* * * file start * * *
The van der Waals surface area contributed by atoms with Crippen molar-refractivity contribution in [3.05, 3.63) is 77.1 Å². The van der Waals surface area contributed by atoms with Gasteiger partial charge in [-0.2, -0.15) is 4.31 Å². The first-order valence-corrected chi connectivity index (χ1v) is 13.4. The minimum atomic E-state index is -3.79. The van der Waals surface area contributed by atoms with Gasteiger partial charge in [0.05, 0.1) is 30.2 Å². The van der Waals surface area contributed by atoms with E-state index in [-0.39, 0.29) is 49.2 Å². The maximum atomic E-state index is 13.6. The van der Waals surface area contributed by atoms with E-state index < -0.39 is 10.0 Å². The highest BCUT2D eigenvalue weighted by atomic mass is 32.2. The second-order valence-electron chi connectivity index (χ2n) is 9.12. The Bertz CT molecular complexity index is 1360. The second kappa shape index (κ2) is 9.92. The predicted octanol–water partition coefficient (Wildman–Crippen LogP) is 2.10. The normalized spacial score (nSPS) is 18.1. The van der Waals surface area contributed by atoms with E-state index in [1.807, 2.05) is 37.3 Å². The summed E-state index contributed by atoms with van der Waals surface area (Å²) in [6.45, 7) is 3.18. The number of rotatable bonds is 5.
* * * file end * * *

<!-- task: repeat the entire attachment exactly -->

The van der Waals surface area contributed by atoms with Crippen molar-refractivity contribution in [3.05, 3.63) is 77.1 Å². The van der Waals surface area contributed by atoms with Gasteiger partial charge in [-0.2, -0.15) is 4.31 Å². The first-order valence-corrected chi connectivity index (χ1v) is 13.4. The minimum atomic E-state index is -3.79. The van der Waals surface area contributed by atoms with Gasteiger partial charge in [0.05, 0.1) is 30.2 Å². The van der Waals surface area contributed by atoms with E-state index in [-0.39, 0.29) is 49.2 Å². The maximum atomic E-state index is 13.6. The van der Waals surface area contributed by atoms with E-state index < -0.39 is 10.0 Å². The highest BCUT2D eigenvalue weighted by atomic mass is 32.2. The second-order valence-electron chi connectivity index (χ2n) is 9.12. The Bertz CT molecular complexity index is 1360. The second kappa shape index (κ2) is 9.92. The predicted octanol–water partition coefficient (Wildman–Crippen LogP) is 2.10. The normalized spacial score (nSPS) is 18.1. The van der Waals surface area contributed by atoms with E-state index in [1.807, 2.05) is 37.3 Å². The summed E-state index contributed by atoms with van der Waals surface area (Å²) in [6.45, 7) is 3.18. The number of rotatable bonds is 5.